By Robert A. Jarrow
The first actual introductory textual content in derivatives.
Written by means of Robert Jarrow, one of many real titans of finance, and his former scholar Arkadev Chatterjea, Introduction to Derivatives is the 1st textual content built from the floor up for college kids taking the introductory derivatives path. the mathematics is gifted on the correct point and is often encouraged by way of what’s taking place within the monetary markets. And, as one of many builders of the Heath-Jarrow-Morton version, Robert Jarrow provides a singular, available strategy to comprehend this significant subject.
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Extra resources for An Introduction to Derivative Securities, Financial Markets, and Risk Management
Credit derivatives are cursed as one of the causes of the Great Recession of 2007–9, a period of decreased economic output and high unemployment. But what are derivatives? A derivative security or a derivative is a financial contract that derives its value from an underlying asset’s price, such as a stock or a commodity, or even from an underlying financial index like an interest rate. A derivative can both reduce risk, by providing insurance (which, in financial parlance, is referred to as hedging), and magnify risk, by speculating on future events.
Eurodollar markets, being free from Fed regulations and the peculiarities of the Treasury security auction cycle, have fewer market imperfections and lower liquidity costs. Writing financial contracts on values or cash flows determined by future realizations of real asset prices, financial asset prices, or notional variables creates a derivative security. Early derivatives were created solely from financial and real assets. For example, in the 1960s, agricultural commodity–based futures were the most actively traded derivative contracts in the United States.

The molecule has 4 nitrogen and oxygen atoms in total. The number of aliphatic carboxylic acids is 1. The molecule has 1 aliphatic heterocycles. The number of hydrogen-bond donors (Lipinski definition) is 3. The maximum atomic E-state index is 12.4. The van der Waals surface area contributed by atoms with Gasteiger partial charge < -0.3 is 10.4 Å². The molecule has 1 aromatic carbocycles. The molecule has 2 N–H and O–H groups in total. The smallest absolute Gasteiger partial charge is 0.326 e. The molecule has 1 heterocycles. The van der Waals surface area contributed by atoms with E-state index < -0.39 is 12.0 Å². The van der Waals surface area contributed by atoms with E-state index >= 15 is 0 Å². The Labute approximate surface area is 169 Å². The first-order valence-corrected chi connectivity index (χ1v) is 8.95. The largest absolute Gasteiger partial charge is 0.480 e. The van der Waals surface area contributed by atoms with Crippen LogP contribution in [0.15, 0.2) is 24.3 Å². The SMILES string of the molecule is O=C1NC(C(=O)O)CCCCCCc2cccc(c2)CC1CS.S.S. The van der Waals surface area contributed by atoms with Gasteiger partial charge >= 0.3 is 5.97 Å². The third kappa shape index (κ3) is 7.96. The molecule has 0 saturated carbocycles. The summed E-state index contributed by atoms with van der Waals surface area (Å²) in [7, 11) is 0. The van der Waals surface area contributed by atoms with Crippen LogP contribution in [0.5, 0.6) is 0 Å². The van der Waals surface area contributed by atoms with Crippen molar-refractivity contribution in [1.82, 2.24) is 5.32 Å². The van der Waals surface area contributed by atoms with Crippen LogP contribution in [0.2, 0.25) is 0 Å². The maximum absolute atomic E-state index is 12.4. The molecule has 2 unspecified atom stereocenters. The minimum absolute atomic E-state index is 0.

Financial markets grow and real economic activity prospers because derivatives make financial markets more efficient. This is a theme to which we return repeatedly throughout the book. Expanding Derivatives Markets Many factors have fueled the growth of derivatives markets. These include regulatory reforms, an increase in international commerce, population growth, political changes, the integration of the world’s economy, and revolutionary strides in information technology (IT). The interrelated financial markets are now more susceptible to global shocks and financial crises.